Frequently Asked Questions

What is a CAIS?

Chemical agent identification sets (CAIS), also known as war gas identification sets, were produced between the 1930s and 1960s for use by the military to train Soldiers safely to identify, handle and decontaminate chemical agents.  The sets consist of small quantities of various chemical agents placed in glass ampoules, vials, or bottles, then packed in metal shipping containers or wooden boxes.  CAIS should be considered dangerous and should not be touched. 

It is important to know:

  • The chemicals that CAIS may contain can cause serious injury, even if solidified.  
    • Seek immediate medical attention if you believe that you have been exposed to chemical agents.
    • CAIS have been found on the surface and buried underground at active and former military installations, particularly in areas used for training.
    • CAIS are dangerous and should not be touched.

What do CAIS look like?

CAIS consist of small quantities of various dilute chemical agents in glass vials and bottles that were packed in metal shipping containers or wooden boxes. Unlike most CAIS, two sets–CAIS K941, toxic gas set M-1; and CAIS K942, toxic gas set M-2/E11 contain a relatively large quantity of chemical agent (mustard). Because of the large quantity of mustard agent, DoD considers these two CAIS more hazardous than all other CAIS.

CAIS may appear to be brand new or old, rusted, and/or damaged. Depending upon the chemical agent involved and the environment (e.g., heat, sunlight, length of burial) a CAIS experienced, the color of the chemical agent can vary drastically.

CAIS may be encountered in their original storage and shipping containers (metal containers or wooden boxes) or the CAIS glass vials and bottles may be found loose.

What should I do if I find or think I have found a CAIS?

In the past (prior to the early-1970s), one of the approved procedures for disposing of CAIS was burial on training ranges or areas. When buried, CAIS were either buried in their original metal or wooden storage and shipping containers–called PIGS–or loose. Normally, CAIS vials were broken before burial and decontaminant was used to neutralize any chemical agent present.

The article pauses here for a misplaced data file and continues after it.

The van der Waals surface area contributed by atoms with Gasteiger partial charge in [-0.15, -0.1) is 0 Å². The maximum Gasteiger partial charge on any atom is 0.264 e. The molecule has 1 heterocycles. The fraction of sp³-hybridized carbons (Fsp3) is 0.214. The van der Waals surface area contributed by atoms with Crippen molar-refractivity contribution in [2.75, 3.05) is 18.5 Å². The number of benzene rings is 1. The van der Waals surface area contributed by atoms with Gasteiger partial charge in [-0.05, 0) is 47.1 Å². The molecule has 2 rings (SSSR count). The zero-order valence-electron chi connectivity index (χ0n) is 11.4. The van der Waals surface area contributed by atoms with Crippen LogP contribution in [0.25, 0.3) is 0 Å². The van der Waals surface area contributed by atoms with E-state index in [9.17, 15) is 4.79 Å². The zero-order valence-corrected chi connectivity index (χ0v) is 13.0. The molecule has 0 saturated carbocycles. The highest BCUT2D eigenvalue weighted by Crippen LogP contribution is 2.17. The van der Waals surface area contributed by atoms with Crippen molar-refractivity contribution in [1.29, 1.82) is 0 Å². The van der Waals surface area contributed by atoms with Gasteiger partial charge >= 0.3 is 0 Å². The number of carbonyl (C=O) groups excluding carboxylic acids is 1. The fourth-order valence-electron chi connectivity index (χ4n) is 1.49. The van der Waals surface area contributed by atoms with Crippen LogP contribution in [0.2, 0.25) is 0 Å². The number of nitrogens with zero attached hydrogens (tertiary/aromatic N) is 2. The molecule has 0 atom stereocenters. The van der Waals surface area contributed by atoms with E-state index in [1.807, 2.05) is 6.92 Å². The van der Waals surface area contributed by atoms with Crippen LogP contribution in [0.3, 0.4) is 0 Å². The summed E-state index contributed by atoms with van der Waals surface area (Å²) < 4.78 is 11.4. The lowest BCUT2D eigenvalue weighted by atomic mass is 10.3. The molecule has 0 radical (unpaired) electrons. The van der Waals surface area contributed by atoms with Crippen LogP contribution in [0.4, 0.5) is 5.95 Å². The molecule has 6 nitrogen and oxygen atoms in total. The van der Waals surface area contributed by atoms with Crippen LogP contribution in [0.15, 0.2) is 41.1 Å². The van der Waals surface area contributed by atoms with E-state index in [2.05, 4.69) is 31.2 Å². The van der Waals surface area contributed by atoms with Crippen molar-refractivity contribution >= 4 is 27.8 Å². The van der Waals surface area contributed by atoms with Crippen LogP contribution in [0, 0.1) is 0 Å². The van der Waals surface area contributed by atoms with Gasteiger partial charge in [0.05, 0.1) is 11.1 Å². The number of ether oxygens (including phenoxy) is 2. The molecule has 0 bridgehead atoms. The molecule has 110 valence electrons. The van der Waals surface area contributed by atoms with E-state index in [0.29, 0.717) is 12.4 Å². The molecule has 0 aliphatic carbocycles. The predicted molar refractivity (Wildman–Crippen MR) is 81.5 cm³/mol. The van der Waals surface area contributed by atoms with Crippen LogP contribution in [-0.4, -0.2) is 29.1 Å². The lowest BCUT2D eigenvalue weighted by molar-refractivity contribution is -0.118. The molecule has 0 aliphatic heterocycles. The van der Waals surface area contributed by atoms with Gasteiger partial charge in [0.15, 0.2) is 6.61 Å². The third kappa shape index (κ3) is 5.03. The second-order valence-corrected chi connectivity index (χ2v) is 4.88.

If you discover or think you may have discovered a CAIS, either in a storage or shipping container, or loose vials or bottles, contact local law enforcement (call 911). Local law enforcement will contact military experts for assistance.

What would Department of Defense do with a CAIS?

  • Packaging – Using personal protection equipment (e.g., protective clothing, equipment, rubber gloves), trained personnel seal the CAIS in plastic and place it in a sealed container. If a vial or bottle is broken and chemical agent was released to the soil, any chemical agent contaminated soil is removed, packaged, and properly disposed at a predetermined treatment storage disposal facility (TSDF).
  • Assessment – Personnel (military or civilian) who are trained in the identification and handling of chemical agents will assess suspect CAIS. This assessment will both determine whether the suspect item is a CAIS and evaluate its condition. After assessment, response personnel determine the best method for disposal of the CAIS or unknown item.
  • Storage – When necessary, CAIS may be packaged and stored on site until their final disposition can be arranged. When stored on site, CAIS are placed in an Interim Holding Facility (IHF). The IHF’s location meets established safety criteria, and is approved by the Department of Defense Explosives Safety Board.
  • Disposition – Currently, the Army destroys CAIS using specialized equipment. For individual vials, the Army uses the Single CAIS Access and Neutralization System SCANS. When a large quantity of CAIS are to be destroyed, the Army uses Rapid Response System (RRS).  If not destroyed onsite, CAIS may be taken to an appropriately permitted TSDF for disposal. 
  • Transportation – CAIS transported over public highways are packaged and transported per Department of Transportation requirements. These requirements specify proper packaging, given the chemical agent and quantity present, and require the transport vehicle to be properly placarded (signs indicating the type of material present and the general hazard). If CAIS are destroyed on site, any secondary wastes are similarly packaged and transported to a TSDF for disposal.

What is Chemical Warfare Materiel?

Chemical Warfare Materiel has been defined by the Army as an item configured as a munition containing a chemical substance that is intended to kill, seriously injure, or incapacitate a person.  The United States established a program to develop and produce chemical munitions when it entered World War I in 1917.  Following World War I, the United States continued to develop chemical warfare agents and train troops in the use of chemical warfare materiel.  These training programs were expanded during World War II.  Development continued with the capture of enemy chemical warfare agents and later into the Cold War period of United States history.  Chemical warfare materiel can be generally grouped into three main categories: chemical munitions, Chemical agent identification sets (CAIS), and bulk chemical warfare materiel containers.  Due to their hazards, CAIS are also handled like chemical warfare materiel.  More recently, the definition of chemical warfare materiel has changed, and it now does not include: riot control agents; chemical herbicides (plant/weed killers); smoke and flame producing items; or soil, water, or other debris contaminated with chemical agents.